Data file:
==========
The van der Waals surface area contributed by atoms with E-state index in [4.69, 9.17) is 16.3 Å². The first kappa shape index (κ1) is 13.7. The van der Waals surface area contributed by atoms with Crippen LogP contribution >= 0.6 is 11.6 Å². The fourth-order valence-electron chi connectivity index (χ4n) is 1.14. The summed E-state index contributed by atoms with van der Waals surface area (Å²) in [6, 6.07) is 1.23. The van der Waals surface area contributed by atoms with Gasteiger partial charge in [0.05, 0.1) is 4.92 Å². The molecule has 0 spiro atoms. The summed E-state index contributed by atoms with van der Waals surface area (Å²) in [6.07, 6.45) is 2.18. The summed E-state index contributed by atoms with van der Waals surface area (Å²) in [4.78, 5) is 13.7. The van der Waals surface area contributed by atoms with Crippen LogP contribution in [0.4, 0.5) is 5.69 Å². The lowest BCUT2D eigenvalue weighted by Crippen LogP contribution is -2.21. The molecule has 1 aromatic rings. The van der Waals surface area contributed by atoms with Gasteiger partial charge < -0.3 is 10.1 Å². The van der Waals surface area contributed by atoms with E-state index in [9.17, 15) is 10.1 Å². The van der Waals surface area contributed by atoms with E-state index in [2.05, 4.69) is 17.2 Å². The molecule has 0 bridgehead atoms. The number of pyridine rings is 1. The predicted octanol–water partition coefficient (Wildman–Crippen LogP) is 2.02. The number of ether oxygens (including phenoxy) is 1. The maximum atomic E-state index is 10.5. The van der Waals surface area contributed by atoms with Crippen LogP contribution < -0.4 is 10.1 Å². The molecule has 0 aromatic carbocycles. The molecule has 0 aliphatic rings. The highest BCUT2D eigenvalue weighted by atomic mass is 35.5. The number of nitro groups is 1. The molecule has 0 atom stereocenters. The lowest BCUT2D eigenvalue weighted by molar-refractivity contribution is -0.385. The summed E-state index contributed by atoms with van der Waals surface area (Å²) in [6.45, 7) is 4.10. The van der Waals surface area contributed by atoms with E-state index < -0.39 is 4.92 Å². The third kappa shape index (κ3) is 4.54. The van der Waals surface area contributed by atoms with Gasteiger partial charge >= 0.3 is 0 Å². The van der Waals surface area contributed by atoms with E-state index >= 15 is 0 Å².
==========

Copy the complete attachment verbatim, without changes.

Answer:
The van der Waals surface area contributed by atoms with E-state index in [4.69, 9.17) is 16.3 Å². The first kappa shape index (κ1) is 13.7. The van der Waals surface area contributed by atoms with Crippen LogP contribution >= 0.6 is 11.6 Å². The fourth-order valence-electron chi connectivity index (χ4n) is 1.14. The summed E-state index contributed by atoms with van der Waals surface area (Å²) in [6, 6.07) is 1.23. The van der Waals surface area contributed by atoms with Gasteiger partial charge in [0.05, 0.1) is 4.92 Å². The molecule has 0 spiro atoms. The summed E-state index contributed by atoms with van der Waals surface area (Å²) in [6.07, 6.45) is 2.18. The summed E-state index contributed by atoms with van der Waals surface area (Å²) in [4.78, 5) is 13.7. The van der Waals surface area contributed by atoms with Crippen LogP contribution in [0.4, 0.5) is 5.69 Å². The lowest BCUT2D eigenvalue weighted by Crippen LogP contribution is -2.21. The molecule has 1 aromatic rings. The van der Waals surface area contributed by atoms with Gasteiger partial charge < -0.3 is 10.1 Å². The van der Waals surface area contributed by atoms with E-state index in [9.17, 15) is 10.1 Å². The van der Waals surface area contributed by atoms with E-state index in [2.05, 4.69) is 17.2 Å². The molecule has 0 bridgehead atoms. The number of pyridine rings is 1. The predicted octanol–water partition coefficient (Wildman–Crippen LogP) is 2.02. The number of ether oxygens (including phenoxy) is 1. The maximum atomic E-state index is 10.5. The van der Waals surface area contributed by atoms with Crippen LogP contribution < -0.4 is 10.1 Å². The molecule has 0 aromatic carbocycles. The molecule has 0 aliphatic rings. The highest BCUT2D eigenvalue weighted by atomic mass is 35.5. The number of nitro groups is 1. The molecule has 0 atom stereocenters. The lowest BCUT2D eigenvalue weighted by molar-refractivity contribution is -0.385. The summed E-state index contributed by atoms with van der Waals surface area (Å²) in [6.45, 7) is 4.10. The van der Waals surface area contributed by atoms with E-state index < -0.39 is 4.92 Å². The third kappa shape index (κ3) is 4.54. The van der Waals surface area contributed by atoms with Gasteiger partial charge >= 0.3 is 0 Å². The van der Waals surface area contributed by atoms with E-state index >= 15 is 0 Å².